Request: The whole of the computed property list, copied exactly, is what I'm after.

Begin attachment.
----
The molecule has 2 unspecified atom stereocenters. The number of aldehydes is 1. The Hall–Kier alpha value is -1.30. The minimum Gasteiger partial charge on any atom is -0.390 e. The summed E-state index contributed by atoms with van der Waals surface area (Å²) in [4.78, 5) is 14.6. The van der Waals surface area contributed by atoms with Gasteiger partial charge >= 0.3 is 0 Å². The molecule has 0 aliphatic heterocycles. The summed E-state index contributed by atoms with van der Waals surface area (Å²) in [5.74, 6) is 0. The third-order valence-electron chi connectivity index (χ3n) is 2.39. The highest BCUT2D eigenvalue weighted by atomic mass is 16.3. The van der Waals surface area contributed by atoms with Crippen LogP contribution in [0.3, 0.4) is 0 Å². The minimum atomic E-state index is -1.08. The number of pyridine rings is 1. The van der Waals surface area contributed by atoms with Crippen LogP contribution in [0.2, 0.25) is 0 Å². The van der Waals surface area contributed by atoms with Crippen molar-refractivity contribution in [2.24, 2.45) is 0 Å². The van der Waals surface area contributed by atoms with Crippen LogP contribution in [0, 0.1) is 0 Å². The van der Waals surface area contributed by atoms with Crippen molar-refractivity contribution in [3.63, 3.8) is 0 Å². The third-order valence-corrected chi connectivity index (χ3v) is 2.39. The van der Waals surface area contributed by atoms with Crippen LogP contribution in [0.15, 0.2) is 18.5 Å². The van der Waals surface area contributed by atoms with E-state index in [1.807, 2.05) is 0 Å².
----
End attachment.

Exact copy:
The molecule has 2 unspecified atom stereocenters. The number of aldehydes is 1. The Hall–Kier alpha value is -1.30. The minimum Gasteiger partial charge on any atom is -0.390 e. The summed E-state index contributed by atoms with van der Waals surface area (Å²) in [4.78, 5) is 14.6. The van der Waals surface area contributed by atoms with Gasteiger partial charge >= 0.3 is 0 Å². The molecule has 0 aliphatic heterocycles. The summed E-state index contributed by atoms with van der Waals surface area (Å²) in [5.74, 6) is 0. The third-order valence-electron chi connectivity index (χ3n) is 2.39. The highest BCUT2D eigenvalue weighted by atomic mass is 16.3. The van der Waals surface area contributed by atoms with Crippen LogP contribution in [0.3, 0.4) is 0 Å². The minimum atomic E-state index is -1.08. The number of pyridine rings is 1. The van der Waals surface area contributed by atoms with Crippen LogP contribution in [0.2, 0.25) is 0 Å². The van der Waals surface area contributed by atoms with Crippen molar-refractivity contribution in [2.24, 2.45) is 0 Å². The van der Waals surface area contributed by atoms with Crippen LogP contribution in [0, 0.1) is 0 Å². The van der Waals surface area contributed by atoms with Crippen molar-refractivity contribution in [3.63, 3.8) is 0 Å². The third-order valence-corrected chi connectivity index (χ3v) is 2.39. The van der Waals surface area contributed by atoms with Crippen LogP contribution in [0.15, 0.2) is 18.5 Å². The van der Waals surface area contributed by atoms with E-state index in [1.807, 2.05) is 0 Å².